Wasting Long Nights in Pensive Discontent

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Good Americans these days are stockpiling duct tape and plastic sheeting to celebrate "National Preparedness Month." Yep, the infernal Department of Homeland Security (DHS) and its cancerous Ready.gov have hijacked splendid September with their propaganda. They expect us to "Get Prepared. Get Involved." Sorry, I’m busy. I’m savoring the cool, crisp air, the first reds and yellows among the leaves, the golden glow of slanting sunlight, cozy fires of a frosty evening — and oh, the food! Is anything more satisfying than autumn’s simmering soups and stews, its apple pies rich with cinnamon, its hearty Merlots and Shirazes?

But let’s pretend we have no life, that we’ll actually squander September pondering DHS’ "preparedness message." (Geez, I’d rather die in the next disaster than hear nouns scream as bureaucrats torture them into adjectives.) Imagine the scaredy cats a month’s musing will produce. To waste days and weeks planning for a "national emergency — including a possible terrorist attack" instills fear, hopelessness, pessimism. Life becomes a series of outsized calamities from which government alone can save us. That’s not only depressing but absurd because few of us will ever grapple with a "hazard emergency."

On the other hand, no one escapes this earth without a personal calamity. A child’s death, a shattered marriage, incurable illness, bankruptcy — these crises demand faith in God, courage, self-reliance, and resilience. Yet these are the very virtues government most wants to destroy so that we’ll follow Our Leaders.

Those leaders inflict many of our sorrows in the first place. Almost 8000 Americans have buried sons and daughters because lawless liars invaded Iraq. Another 43,000 people die every year, thanks in part to the State’s criminally negligent design and regulation of highways — to say nothing of the injured, the scarred and maimed, the —plegics quad- and para-. Over two million citizens, most of whom have never robbed, raped, nor murdered, languish in Leviathan’s prisons. One friend flourished as a manager before he fell into the government’s clutches. Last month, when the State transferred him to a different prison, ten inmates jumped him. They beat him so badly he refused a visit from his wife lest she witness this latest humiliation. She and their three daughters live with her parents after selling their home to pay legal bills. A man’s assets, job, and reputation gone, his health wrecked, his wife raising their family alone, his girls the targets of other kids’ taunts — five innocent lives destroyed over a non-crime to feed the State’s judicial and prison industries. Take no advice from government’s thugs on dealing with disasters: these hypocrites cause them.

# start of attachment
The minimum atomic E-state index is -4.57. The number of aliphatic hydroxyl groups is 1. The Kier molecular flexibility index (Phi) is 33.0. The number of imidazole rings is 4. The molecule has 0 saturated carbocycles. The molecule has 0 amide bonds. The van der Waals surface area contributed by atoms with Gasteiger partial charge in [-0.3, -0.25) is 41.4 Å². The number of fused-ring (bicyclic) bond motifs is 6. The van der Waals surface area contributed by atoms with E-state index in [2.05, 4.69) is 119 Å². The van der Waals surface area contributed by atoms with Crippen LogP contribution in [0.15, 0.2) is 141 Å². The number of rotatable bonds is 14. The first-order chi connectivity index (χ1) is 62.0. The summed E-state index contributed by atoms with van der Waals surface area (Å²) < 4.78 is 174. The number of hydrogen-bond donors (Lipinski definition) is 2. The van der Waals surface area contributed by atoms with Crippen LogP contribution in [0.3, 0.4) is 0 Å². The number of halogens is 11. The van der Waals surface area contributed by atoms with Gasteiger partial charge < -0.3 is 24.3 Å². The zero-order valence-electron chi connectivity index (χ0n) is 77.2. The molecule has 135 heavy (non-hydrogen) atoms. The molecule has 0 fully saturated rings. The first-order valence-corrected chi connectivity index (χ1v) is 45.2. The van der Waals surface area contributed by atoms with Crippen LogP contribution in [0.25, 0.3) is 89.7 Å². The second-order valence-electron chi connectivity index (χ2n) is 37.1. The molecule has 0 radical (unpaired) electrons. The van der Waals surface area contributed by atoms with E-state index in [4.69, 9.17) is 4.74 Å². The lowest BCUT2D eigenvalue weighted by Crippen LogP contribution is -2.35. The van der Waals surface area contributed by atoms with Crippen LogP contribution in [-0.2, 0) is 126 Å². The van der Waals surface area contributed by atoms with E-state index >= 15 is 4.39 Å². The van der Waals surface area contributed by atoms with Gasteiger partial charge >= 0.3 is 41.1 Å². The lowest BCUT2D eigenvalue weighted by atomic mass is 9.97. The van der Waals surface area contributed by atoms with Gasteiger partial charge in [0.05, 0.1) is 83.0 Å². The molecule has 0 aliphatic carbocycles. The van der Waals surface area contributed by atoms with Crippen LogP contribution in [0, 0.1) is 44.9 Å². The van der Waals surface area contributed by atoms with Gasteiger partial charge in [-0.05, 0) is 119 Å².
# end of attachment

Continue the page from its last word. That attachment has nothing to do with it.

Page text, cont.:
Fine, says Leviathan. If we won’t listen, the critter will co-opt and corrupt our churches as its megaphone. Over 30 states misappropriate our taxes on a "Governor’s Office of Faith-Based and Community Initiatives." These "offices" assault freedom, and not subtly, either. The motto for Ohio’s plagiarizes Karl Marx: "It is time to come together in common purpose, and work together for the common good."

Alabama is even more nefarious, if that’s possible. Its "Governor’s Office of Faith-Based and Community Initiatives" has "designated" September 30, 2007 as "u2018Be Ready Sunday’ in Alabama. Faith-based organizations are encouraged to include preparedness materials in their bulletins and newsletters, post preparedness information on their websites, and speak to their congregations on the need to prepare." Let’s pray preachers speak to their congregations on the need to prepare for eternity instead of pestering them on the State’s behalf. This is yet another hellish ploy to distract the Church from its true calling, from Christ’s command to preach the Gospel. Leviathan grins demonically when lost and dying sinners are instead fobbed off with pinchbeck "preparedness" poppycock.